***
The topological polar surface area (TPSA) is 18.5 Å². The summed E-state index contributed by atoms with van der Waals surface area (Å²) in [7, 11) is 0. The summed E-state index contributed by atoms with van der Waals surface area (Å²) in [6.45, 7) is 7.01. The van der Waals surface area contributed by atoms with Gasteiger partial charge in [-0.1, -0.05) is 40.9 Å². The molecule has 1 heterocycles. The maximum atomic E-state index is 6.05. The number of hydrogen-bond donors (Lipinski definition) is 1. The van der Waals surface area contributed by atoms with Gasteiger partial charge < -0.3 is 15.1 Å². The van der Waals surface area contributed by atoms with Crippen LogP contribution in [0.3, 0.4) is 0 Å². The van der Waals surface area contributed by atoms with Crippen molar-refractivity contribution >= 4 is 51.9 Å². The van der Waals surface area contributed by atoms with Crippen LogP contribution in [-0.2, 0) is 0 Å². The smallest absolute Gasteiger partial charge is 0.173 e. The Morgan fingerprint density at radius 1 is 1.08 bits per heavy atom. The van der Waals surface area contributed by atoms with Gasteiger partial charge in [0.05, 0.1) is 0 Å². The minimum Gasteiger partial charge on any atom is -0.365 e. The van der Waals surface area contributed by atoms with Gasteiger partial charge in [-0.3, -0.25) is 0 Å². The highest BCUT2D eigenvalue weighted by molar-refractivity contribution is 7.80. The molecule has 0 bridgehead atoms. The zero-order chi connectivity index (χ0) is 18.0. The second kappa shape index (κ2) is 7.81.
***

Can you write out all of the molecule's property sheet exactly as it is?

The topological polar surface area (TPSA) is 18.5 Å². The summed E-state index contributed by atoms with van der Waals surface area (Å²) in [7, 11) is 0. The summed E-state index contributed by atoms with van der Waals surface area (Å²) in [6.45, 7) is 7.01. The van der Waals surface area contributed by atoms with Gasteiger partial charge in [-0.1, -0.05) is 40.9 Å². The molecule has 1 heterocycles. The maximum atomic E-state index is 6.05. The number of hydrogen-bond donors (Lipinski definition) is 1. The van der Waals surface area contributed by atoms with Gasteiger partial charge < -0.3 is 15.1 Å². The van der Waals surface area contributed by atoms with Crippen LogP contribution in [0.3, 0.4) is 0 Å². The van der Waals surface area contributed by atoms with Crippen molar-refractivity contribution >= 4 is 51.9 Å². The van der Waals surface area contributed by atoms with Crippen LogP contribution in [-0.2, 0) is 0 Å². The smallest absolute Gasteiger partial charge is 0.173 e. The Morgan fingerprint density at radius 1 is 1.08 bits per heavy atom. The van der Waals surface area contributed by atoms with Gasteiger partial charge in [0.05, 0.1) is 0 Å². The minimum Gasteiger partial charge on any atom is -0.365 e. The van der Waals surface area contributed by atoms with Gasteiger partial charge in [-0.3, -0.25) is 0 Å². The highest BCUT2D eigenvalue weighted by molar-refractivity contribution is 7.80. The molecule has 0 bridgehead atoms. The zero-order chi connectivity index (χ0) is 18.0. The second kappa shape index (κ2) is 7.81.